The circus arrives without warning…
Every now and then you come across a book that inspires you to write. A book so beautiful that, when you put it down, you think not “I will never be that good”, but “I aspire to write like that”. Guy Gavriel Kaye’s writing often has that effect on me, and now I’ve found another author: Erin Morgenstern, creator of The Night Circus. Like Kaye, she breaks a lot of rules – there’s multiple POVs, the timeline jumps all over the place, and so do the tenses. But that doesn’t matter because of the sheer beauty of the words.
The thing that lifts Night Circus past Kaye’s books, in my opinion, is its adaptability to different media. I’m going to briefly put on my work hat, so bear with me here. The project I’ve recently been researching is the use of digital content in brand marketing, and success is measured (as much as it can be) by two criteria: the emotional engagement of the content, and how well it can be delivered across multiple channels. There’s so much entertainment available in the world today that people are drowning in it. They will consume it in the most convenient / appetising way for them, so presenting something in one format only means you’re automatically excluding a large audience that doesn’t use that format.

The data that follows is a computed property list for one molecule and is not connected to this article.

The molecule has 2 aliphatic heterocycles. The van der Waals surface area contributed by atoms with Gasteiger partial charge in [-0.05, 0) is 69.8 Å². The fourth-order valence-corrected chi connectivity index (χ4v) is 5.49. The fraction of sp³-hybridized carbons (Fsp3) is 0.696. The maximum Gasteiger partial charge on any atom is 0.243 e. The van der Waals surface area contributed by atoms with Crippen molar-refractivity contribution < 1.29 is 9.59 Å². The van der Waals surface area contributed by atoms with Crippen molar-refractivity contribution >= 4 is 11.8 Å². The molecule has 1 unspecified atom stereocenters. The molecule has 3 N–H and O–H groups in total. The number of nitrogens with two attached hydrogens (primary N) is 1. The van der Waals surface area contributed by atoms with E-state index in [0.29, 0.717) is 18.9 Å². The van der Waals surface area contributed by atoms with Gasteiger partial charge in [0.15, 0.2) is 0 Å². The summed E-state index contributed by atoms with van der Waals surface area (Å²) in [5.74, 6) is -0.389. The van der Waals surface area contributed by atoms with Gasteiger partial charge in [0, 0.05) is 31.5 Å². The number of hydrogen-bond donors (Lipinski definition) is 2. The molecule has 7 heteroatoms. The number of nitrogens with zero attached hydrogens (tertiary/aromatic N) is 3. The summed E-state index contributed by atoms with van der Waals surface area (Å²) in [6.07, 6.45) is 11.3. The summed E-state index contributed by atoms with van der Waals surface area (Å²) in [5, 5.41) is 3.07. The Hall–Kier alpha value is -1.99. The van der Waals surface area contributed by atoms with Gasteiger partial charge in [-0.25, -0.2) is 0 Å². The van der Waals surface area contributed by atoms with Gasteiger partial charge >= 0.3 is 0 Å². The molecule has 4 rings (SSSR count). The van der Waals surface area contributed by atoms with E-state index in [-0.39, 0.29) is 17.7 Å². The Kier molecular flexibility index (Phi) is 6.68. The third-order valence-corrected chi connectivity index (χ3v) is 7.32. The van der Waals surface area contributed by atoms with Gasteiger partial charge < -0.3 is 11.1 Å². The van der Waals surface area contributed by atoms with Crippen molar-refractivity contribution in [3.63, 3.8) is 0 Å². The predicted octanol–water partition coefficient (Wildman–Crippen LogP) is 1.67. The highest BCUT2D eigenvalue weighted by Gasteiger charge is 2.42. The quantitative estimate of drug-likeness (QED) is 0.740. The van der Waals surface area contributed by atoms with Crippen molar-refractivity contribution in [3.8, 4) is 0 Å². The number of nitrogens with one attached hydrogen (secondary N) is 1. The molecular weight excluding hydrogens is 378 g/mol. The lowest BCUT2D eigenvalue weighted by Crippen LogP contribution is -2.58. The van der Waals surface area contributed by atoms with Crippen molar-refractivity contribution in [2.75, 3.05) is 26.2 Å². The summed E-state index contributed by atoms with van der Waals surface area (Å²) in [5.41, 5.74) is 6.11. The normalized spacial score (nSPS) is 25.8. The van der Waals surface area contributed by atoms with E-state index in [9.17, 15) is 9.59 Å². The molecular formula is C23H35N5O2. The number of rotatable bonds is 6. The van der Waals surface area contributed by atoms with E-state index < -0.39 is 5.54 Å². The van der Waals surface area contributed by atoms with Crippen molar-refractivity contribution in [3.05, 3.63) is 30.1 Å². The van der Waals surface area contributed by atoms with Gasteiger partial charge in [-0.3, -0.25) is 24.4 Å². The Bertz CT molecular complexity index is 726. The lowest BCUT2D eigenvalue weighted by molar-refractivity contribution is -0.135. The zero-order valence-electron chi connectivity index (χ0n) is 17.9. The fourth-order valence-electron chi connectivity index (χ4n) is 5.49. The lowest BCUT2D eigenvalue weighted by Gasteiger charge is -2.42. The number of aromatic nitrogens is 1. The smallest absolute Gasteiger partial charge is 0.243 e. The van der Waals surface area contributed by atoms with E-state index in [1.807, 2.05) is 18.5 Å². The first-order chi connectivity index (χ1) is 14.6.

The world of the Night Circus is perfectly suited to adapt, because of its whimsical and flexible nature. The traditional migration of stories to a new format is from page to screen, and there is already a film in development. But it’s not the only road. War of the Worlds went with radio, to resounding success. For the modern world, Failbetter Games, who made Fallen London and Sunless Sea to great critical acclaim, have released a module that covers the world and story of the Night Circus. It gives control of the world to the player, who can go off-page to explore some of the back alleys of the circus that are only hinted at in the static words of the book.
Of course, letting your audience right inside means the world setting needs to be pretty damn robust and developed. But then, it should be anyway. Writing a believable world requires a considerable amount of depth, even if you don’t intend to show it to anyone. The sense of reality will be there, even without the details. This is where, in the past, turning my settings into RPGs has really helped, because the players are allowed into the scenery to kick over the bins and ask what’s underneath. And, not that I am in any way comparable with his work, but Jim Butcher did the same with his Harry Dresden Files and I know quite a few people who spent money buying his RPG source books.
I’m rambling a bit now. I guess what I’m really saying is that you should build your world on the assumption that your readers will be able, at some point and through some media, to come right into it and poke about. Also, Night Circus is totally awesome.